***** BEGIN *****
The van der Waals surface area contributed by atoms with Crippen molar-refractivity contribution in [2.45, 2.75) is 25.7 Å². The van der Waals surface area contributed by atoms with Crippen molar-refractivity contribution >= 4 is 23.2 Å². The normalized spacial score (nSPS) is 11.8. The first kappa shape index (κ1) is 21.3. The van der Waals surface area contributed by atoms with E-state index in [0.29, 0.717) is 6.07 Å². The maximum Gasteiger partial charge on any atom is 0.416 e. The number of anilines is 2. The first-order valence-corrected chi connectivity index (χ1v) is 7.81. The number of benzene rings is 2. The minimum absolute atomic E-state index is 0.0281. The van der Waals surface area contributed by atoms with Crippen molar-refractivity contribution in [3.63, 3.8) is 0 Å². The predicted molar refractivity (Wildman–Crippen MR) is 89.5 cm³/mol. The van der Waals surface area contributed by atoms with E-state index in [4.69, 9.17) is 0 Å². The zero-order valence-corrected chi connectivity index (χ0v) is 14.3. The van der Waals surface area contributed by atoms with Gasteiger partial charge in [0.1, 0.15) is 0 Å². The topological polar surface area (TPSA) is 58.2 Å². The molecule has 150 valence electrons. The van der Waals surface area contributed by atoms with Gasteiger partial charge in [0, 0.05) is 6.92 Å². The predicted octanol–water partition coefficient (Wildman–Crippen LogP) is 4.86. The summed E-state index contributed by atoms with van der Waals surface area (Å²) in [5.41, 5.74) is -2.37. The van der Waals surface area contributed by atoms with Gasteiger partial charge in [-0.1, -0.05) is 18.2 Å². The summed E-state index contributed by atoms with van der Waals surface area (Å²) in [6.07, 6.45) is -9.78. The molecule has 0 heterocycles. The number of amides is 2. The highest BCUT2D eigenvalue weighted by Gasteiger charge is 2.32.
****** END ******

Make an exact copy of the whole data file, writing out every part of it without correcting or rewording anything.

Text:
The van der Waals surface area contributed by atoms with Crippen molar-refractivity contribution in [2.45, 2.75) is 25.7 Å². The van der Waals surface area contributed by atoms with Crippen molar-refractivity contribution >= 4 is 23.2 Å². The normalized spacial score (nSPS) is 11.8. The first kappa shape index (κ1) is 21.3. The van der Waals surface area contributed by atoms with E-state index in [0.29, 0.717) is 6.07 Å². The maximum Gasteiger partial charge on any atom is 0.416 e. The number of anilines is 2. The first-order valence-corrected chi connectivity index (χ1v) is 7.81. The number of benzene rings is 2. The minimum absolute atomic E-state index is 0.0281. The van der Waals surface area contributed by atoms with Crippen molar-refractivity contribution in [3.63, 3.8) is 0 Å². The predicted molar refractivity (Wildman–Crippen MR) is 89.5 cm³/mol. The van der Waals surface area contributed by atoms with E-state index in [4.69, 9.17) is 0 Å². The zero-order valence-corrected chi connectivity index (χ0v) is 14.3. The van der Waals surface area contributed by atoms with Gasteiger partial charge in [0.1, 0.15) is 0 Å². The topological polar surface area (TPSA) is 58.2 Å². The molecule has 150 valence electrons. The van der Waals surface area contributed by atoms with Gasteiger partial charge in [0, 0.05) is 6.92 Å². The predicted octanol–water partition coefficient (Wildman–Crippen LogP) is 4.86. The summed E-state index contributed by atoms with van der Waals surface area (Å²) in [5.41, 5.74) is -2.37. The van der Waals surface area contributed by atoms with Gasteiger partial charge in [-0.1, -0.05) is 18.2 Å². The summed E-state index contributed by atoms with van der Waals surface area (Å²) in [6.07, 6.45) is -9.78. The molecule has 0 heterocycles. The number of amides is 2. The highest BCUT2D eigenvalue weighted by Gasteiger charge is 2.32.